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Saturn's moon Titan holds key ingredient capable of supporting life

A Chemical In The Saturn's Largest Moon, Titan, Has Been Discovered By NASA Scientists. The Chemical Is Capable Of Forming Stable, Flexible Structures Similar To Cell Membranes Even Under The Harsh Conditions.

News Nation Bureau | Edited By : Navnidhi Chugh | Updated on: 31 Jul 2017, 06:11:45 PM
Chemical discovered on Saturn's Titan capable of forming membranes

New Delhi:

A chemical in the Saturn's largest moon, Titan, has been discovered by NASA scientists. The chemical is capable of forming stable, flexible structures similar to cell membranes even under the harsh conditions.

Acrylonitrile, also known as vinyl cyanide, is a chemical found on Earthwhish is useful for manufacturing plastics.

Chemical fingerprint of acrylonitrile in Titan data collected by the Atacama Large Millimeter/ submillimeter Array (ALMA) in Chile was identified by the NASA researchers.

Large quantities of chemical were found by researchers on Titan, most likely in the stratosphere, which is the hazy part of the amosphere. the moon gets its brownish-orange colour from the stratosphere.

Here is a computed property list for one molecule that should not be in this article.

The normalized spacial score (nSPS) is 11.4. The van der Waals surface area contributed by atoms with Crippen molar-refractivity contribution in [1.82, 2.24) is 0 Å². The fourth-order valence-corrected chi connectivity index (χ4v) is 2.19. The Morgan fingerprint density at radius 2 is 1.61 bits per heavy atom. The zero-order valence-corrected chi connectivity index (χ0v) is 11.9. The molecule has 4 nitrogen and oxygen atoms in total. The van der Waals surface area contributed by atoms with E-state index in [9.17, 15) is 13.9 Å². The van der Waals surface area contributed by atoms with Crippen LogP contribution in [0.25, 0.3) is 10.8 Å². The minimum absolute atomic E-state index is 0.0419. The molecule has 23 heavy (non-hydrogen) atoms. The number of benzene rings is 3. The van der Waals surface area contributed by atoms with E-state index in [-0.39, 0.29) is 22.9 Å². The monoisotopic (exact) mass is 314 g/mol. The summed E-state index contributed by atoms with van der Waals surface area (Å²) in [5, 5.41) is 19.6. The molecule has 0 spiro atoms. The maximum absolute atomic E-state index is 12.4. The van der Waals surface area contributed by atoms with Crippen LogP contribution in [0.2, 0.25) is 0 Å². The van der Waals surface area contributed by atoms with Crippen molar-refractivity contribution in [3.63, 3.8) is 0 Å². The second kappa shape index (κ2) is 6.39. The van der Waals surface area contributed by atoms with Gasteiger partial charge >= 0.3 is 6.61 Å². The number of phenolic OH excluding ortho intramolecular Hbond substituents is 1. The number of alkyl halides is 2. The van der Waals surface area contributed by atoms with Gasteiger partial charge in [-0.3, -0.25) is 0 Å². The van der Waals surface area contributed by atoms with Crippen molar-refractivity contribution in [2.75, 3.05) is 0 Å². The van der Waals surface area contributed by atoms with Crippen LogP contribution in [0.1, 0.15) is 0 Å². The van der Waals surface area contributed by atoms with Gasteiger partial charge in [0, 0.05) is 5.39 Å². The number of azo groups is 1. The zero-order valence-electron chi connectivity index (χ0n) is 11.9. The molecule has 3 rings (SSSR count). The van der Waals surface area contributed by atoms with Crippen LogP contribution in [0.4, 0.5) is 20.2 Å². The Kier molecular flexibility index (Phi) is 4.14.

"We found convincing evidence that acrylonitrile is present in Titan's atmosphere, and we think a significant supply of this raw material reaches the surface," said Maureen Palmer, researcher at NASA's Goddard Space Flight Center in Greenbelt, Maryland.

Earth's plants and animals' cells would not hold up well on Titan because of surface temperatures average minus -179 degrees Celsius and lakes filled with liquid methane.

Acrylonitrile molecules could come together as a sheet of material similar to a cell membrane.
"The ability to form a stable membrane to separate the internal environment from the external one is important because it provides a means to contain chemicals long enough to allow them to interact," said Michael Mumma, director of the Goddard Center for Astrobiology.
"If membrane-like structures could be formed by vinyl cyanide, it would be an important step on the pathway to life on Saturn's moon Titan," he added in a paper published in the journal Science Advances.

"The detection of this elusive, astrobiologically relevant chemical is exciting for scientists who are eager to determine if life could develop on icy worlds such as Titan," said Martin Cordiner, senior author.
"This finding also adds an important piece to our understanding of the chemical complexity of the solar system," he added. 

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First Published : 29 Jul 2017, 04:57:56 PM

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Saturn NASA Titan

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